Though they released it almost a year ago, I finally got around to watching the Netflix original movie, Foreign Correspondents. It's written and directed by Ricky Gervais, who did a very nice job with both -- based on a French film, Envoyés très spéciaux, It tells the story of a self-centered radio reporter and his put-upon technician who are sent to cover a war in Ecuador, but through a screw-up never get there and instead have to pretend to cover it from an apartment in New York City. And because the borders are closed before other journalists are able to arrive, they end up therefore having an "exclusive." It only streams on Netflix, so if you don't subscribe to that service, you're unfortunately out of luck, though hopefully it will be released on DVD at some point.
I thought it was quite well-done and often very funny, coming up with a range of ways to keep twisting the plot, continually creating more convoluted problems for the two guys. It's not a flamboyant, over-the-top farce, but for my taste I particularly liked its low-key, often subtle nature. The film stars Eric Bana and Gervais and both were very good -- Bana dry in his role and objective in his awareness of their lunatic situation, and Gervais more hopeful and very self-effacing. Good as they are, I almost even-more enjoyed America Ferrera as the very sweet, helpful and utterly dim-witted wife of the couple who let Bana and Gervais use their spare bedroom. I laughed at almost every line she delivered. I also liked Kelly Macdonald as a low-level reporter at the station who has a sort of Greek-chorus sensibility to her reaction of everything her. Also in the cast are Vera Farmiga (in a scene-chewing role as Gervais' annoyed wife who sees herself on center stage -- the song she writes for herself is very funny and written in real life by Gervais) and Kevin Pollack as the well-meaning station manager.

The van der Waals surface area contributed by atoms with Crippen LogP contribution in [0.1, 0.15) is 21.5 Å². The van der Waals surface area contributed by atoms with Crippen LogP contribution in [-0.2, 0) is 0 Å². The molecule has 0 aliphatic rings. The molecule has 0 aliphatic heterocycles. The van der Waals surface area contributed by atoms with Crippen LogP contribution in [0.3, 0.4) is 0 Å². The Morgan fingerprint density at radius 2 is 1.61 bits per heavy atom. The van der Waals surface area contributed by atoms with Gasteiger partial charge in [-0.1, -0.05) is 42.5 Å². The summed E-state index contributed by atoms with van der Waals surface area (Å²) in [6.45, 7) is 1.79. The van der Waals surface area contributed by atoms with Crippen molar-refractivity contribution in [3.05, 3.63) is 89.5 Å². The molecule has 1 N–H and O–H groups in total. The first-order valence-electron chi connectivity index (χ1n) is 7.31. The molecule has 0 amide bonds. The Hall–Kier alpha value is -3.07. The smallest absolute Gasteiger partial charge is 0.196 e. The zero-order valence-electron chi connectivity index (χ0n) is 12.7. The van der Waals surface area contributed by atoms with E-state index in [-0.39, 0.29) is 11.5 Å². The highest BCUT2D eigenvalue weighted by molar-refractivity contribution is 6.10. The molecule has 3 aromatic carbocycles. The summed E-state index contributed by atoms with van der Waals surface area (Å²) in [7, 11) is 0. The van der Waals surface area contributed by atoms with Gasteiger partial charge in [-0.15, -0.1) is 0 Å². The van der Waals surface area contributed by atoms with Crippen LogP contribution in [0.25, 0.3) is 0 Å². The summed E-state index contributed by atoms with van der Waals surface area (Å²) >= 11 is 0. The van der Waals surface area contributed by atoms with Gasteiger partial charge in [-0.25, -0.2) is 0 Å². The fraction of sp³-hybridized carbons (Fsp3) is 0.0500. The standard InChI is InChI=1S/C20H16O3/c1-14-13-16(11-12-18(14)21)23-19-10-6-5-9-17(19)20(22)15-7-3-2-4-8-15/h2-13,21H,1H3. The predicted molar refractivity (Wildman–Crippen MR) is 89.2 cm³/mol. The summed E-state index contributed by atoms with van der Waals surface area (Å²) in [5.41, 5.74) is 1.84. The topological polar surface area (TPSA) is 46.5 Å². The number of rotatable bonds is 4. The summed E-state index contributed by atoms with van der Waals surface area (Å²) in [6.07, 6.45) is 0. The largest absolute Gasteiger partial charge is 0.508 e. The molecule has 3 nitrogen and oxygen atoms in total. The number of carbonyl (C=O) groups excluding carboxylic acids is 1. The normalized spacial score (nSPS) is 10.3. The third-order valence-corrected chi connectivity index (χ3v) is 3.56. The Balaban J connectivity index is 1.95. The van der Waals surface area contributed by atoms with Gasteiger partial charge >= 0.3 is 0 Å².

Here's the trailer. They do a pretty good job capturing the movie, though there's a lot more quipping and interpersonal relationship in the film and much less war action than the trailer suggests..
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Robert J. Elisberg is a political commentator, screenwriter, novelist, tech writer and also some other things that I just tend to keep forgetting.
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